A diagram of the Moveworks bot adjusting to the stated and implied needs of a French-speaking Canadian user named Jeanne.

Above: The Moveworks Intelligence Engine uses machine learning to determine the underlying structure of employees’ support issues, across multiple languages.

Real-world results

The truest tests of any conversational AI platform are the adoption rates, interactions, and cost savings the platform delivers to enterprise accounts. Moveworks has successfully developed an approach that provides enterprises the ability to track their platforms’ contributions — a core requirement for becoming part of the ongoing workflows of any business. Leading customers include Broadcom, DocuSign, and Western Digital.

“As a global company, we need to provide the same quality of support to every employee at Albemarle to empower their potential, no matter which languages they speak,” said Patrick Thompson, CIO at Albemarle, a global specialty-chemicals maker. “Moveworks gives our people 24/7 help in their native language, just by having a natural conversation with the bot. Now, they can get support right away, without us needing localized service desks in each location.”

In addition, LinkedIn, Palo Alto Networks, Slack, Hearst, Autodesk, Broadcom, and other Moveworks customers are deploying multilingual support. Albemarle is among the pilot customers to first deploy support.

Additional customer results include the following:

  • Palo Alto Networks: More than 90% of employees use Moveworks, and they have 122,000 interactions per day with its Moveworks bot, Sheldon.
  • DocuSign: It boasts 89% employee adoption of Moveworks. Its bot, Hearo, handles the workload equivalent of eight full-time help desk agents, freeing them up for high-impact projects. Saran Mandair, its VP of global IT, said, “Moveworks provides the automation we need to focus on the challenging projects that matter.”
  • Unity: Ninety-one percent of its employees express satisfaction with Moveworks, and Unity has 92% adoption. Its bot, Ninja Unicorn, allowed CIO Brian Hoyt to expand support to 45 offices worldwide, “keeping up the same quality and speed without increasing headcount.”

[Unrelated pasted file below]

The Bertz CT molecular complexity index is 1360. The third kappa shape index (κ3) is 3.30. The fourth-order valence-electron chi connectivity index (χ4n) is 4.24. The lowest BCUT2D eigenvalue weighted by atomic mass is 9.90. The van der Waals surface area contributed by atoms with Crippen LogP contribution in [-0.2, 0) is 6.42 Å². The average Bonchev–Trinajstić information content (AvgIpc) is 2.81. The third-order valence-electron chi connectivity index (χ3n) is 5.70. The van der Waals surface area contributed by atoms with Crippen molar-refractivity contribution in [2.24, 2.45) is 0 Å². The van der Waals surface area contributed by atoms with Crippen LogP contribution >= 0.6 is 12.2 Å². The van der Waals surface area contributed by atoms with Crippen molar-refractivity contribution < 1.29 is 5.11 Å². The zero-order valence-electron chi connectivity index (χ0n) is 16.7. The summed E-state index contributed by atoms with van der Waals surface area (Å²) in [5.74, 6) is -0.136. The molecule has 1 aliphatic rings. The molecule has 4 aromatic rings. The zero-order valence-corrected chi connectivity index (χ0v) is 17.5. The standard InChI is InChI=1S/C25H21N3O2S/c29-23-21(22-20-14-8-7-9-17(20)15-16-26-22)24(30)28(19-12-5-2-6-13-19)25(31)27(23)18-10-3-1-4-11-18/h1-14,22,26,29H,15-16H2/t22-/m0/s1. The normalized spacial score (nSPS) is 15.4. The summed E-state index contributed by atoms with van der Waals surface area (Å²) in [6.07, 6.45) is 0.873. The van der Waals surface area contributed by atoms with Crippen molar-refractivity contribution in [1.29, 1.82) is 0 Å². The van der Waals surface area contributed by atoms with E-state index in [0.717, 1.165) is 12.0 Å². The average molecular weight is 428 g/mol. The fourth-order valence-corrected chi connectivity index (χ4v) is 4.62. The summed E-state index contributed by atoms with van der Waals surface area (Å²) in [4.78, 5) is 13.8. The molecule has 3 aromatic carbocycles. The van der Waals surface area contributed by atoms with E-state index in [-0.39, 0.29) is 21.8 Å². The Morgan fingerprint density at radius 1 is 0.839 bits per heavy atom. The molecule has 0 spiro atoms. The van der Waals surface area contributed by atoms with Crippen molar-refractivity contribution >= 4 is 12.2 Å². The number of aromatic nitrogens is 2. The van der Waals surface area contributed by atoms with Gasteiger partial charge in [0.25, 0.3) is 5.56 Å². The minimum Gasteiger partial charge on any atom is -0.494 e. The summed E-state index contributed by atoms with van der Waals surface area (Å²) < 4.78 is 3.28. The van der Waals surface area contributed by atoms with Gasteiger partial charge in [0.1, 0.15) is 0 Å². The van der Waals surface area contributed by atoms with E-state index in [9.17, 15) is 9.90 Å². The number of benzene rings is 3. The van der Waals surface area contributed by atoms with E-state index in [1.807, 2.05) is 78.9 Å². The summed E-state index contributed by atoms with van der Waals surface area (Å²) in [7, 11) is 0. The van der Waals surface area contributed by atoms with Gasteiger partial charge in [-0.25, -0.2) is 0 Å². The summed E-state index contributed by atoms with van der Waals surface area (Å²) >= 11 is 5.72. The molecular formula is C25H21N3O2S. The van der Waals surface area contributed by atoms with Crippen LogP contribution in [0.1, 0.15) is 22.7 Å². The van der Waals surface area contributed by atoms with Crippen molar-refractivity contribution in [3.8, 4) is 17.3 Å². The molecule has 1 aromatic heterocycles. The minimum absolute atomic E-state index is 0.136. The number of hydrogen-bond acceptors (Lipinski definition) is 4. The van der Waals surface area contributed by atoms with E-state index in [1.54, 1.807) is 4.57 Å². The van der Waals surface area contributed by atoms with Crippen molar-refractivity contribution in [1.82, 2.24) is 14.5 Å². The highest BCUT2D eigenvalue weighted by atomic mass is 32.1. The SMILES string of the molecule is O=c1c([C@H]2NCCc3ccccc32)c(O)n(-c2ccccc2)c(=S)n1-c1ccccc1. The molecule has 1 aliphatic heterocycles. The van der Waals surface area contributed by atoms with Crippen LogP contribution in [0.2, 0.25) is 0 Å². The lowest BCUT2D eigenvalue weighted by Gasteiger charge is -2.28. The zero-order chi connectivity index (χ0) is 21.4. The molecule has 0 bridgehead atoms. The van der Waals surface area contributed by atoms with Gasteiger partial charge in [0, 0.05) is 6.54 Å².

• Verisk: Verisk boasts 96% adoption of its Moveworks bot, Vic. David Lewis, AVP of computer services, said, “Moveworks has meant so much more than cost savings. The bot has completely changed our employee experience; it’s easily the best business decision I’ve made.”

Gartner Research senior director analyst Annette Jump wrote in a whitepaper, “Emerging Technologies: Top Use Cases for Conversational UI,” (May 2020): “Despite the growing proliferation of CUI uses, Gartner research indicates that the two most mature and prevalent use cases are chatbots for customer support (phone, mobile and a variety of online platforms) and call centers.” These are the two markets to which Moveworks is bringing multilingual support.

Gartner analysts Steve White and Venkat Rayapudi wrote in an ITSM best-practices report last March, “Solutions such as ServiceNow and Moveworks offer intelligent routing capabilities natively. These tools leverage natural-language understanding and ML to process structured data from machines and/or unstructured data from humans to automatically classify and route incident tickets to the assignee or invoke the automation with the greatest likelihood of being able to resolve the incident.”


Conversational AI needs to be just that: conversational. To support a global workforce, companies must ensure that their AI is as easy to use in multiple languages, with no system integration or expensive customization needed. With six languages launched and more on the way in 2022, Moveworks is a company to watch for any enterprise with an international presence.